Asymmetric hurricane boundary layer structure from dropsonde composites in relation to the environmental vertical wind shear

Jun A. Zhang, Robert F. Rogers, Paul D. Reasor, Eric W. Uhlhorn, Frank D. Marks

Research output: Contribution to journalArticlepeer-review

90 Scopus citations

Abstract

This study investigates the asymmetric structure of the hurricane boundary layer in relation to the environmental vertical wind shear in the inner core region. Data from 1878 GPS dropsondes deployed by research aircraft in 19 hurricanes are analyzed in a composite framework. Kinematic structure analyses based on Doppler radar data from 75 flights are compared with the dropsonde composites. Shear-relative quadrantmean composite analyses show that both the kinematic and thermodynamic boundary layer height scales tend to decrease with decreasing radius, consistent with previous axisymmetric analyses. There is still a clear separation between the kinematic and thermodynamic boundary layer heights. Both the thermodynamic mixed layer and height of maximum tangential wind speed are within the inflow layer. The inflow layer depth is found to be deeper in quadrants downshear, with the downshear right (DR) quadrant being the deepest. The mixed layer depth and height of maximum tangential wind speed are alike at the eyewall, but are deeper outside in quadrants left of the shear. The results also suggest that air parcels acquire equivalent potential temperature Θe from surface fluxes as they rotate through the upshear right (UR) quadrant from the upshear left (UL) quadrant. Convection is triggered in the DR quadrant in the presence of asymmetric mesoscale lifting coincident with a maximum in Θe. Energy is then released by latent heating in the downshear left (DL) quadrant. Convective downdrafts bring down cool and dry air to the surface and lower Θe again in the DL and UL quadrants. This cycling process may be directly tied to shear-induced asymmetry of convection in hurricanes.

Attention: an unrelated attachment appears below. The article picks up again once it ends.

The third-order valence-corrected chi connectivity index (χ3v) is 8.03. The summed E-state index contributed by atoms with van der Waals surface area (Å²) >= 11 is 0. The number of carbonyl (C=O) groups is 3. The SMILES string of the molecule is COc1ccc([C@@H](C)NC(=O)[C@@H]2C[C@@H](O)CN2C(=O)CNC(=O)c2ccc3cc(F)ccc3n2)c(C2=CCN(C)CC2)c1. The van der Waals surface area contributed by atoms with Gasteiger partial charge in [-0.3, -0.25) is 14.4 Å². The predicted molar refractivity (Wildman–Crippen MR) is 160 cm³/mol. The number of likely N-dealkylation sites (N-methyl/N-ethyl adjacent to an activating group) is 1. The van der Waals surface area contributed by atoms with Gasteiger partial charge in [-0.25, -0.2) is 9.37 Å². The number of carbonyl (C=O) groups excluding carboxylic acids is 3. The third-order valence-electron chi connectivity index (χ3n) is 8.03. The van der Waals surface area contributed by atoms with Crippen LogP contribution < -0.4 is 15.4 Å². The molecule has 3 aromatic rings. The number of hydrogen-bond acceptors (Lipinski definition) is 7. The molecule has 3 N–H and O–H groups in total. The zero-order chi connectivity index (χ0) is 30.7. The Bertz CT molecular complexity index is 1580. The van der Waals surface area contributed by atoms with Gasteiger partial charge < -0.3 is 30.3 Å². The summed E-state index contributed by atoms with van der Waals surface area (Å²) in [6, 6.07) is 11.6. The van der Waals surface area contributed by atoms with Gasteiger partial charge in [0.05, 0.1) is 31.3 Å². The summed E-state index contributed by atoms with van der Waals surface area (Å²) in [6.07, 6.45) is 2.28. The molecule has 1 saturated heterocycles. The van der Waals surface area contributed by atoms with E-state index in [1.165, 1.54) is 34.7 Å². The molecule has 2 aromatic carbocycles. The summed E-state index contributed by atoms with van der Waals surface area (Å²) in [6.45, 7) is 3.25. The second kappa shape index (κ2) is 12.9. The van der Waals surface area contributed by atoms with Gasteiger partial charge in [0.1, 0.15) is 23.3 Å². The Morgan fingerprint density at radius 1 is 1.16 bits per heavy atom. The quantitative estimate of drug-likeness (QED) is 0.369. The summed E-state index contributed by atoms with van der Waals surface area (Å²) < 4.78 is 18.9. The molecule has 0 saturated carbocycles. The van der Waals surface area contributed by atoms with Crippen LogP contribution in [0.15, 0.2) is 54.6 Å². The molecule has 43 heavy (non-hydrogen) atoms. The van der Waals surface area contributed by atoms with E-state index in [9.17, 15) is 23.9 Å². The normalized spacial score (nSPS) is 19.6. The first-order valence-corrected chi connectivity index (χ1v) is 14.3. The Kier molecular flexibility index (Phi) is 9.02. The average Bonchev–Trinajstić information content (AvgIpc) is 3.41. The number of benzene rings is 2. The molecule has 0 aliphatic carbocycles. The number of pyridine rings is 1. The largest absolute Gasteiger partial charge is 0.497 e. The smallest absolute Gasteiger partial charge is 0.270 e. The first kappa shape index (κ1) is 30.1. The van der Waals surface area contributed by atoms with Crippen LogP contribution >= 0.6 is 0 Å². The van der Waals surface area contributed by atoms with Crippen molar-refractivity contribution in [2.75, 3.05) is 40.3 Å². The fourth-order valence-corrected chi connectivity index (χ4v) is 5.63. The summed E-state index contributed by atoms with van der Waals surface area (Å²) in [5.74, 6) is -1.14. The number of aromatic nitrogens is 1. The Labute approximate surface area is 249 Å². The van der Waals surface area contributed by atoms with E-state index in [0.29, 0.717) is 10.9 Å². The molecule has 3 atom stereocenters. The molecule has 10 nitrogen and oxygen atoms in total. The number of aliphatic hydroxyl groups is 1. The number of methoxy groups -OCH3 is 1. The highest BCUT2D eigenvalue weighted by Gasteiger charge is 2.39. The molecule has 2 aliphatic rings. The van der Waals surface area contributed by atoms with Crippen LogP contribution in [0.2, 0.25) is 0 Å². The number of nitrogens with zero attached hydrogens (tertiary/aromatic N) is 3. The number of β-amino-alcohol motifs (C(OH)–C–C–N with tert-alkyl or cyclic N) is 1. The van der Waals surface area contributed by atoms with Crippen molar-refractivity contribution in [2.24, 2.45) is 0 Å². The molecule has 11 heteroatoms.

Original languageEnglish (US)
Pages (from-to)3968-3984
Number of pages17
JournalMonthly Weather Review
Volume141
Issue number11
DOIs
StatePublished - Nov 2013

ASJC Scopus subject areas

  • Atmospheric Science

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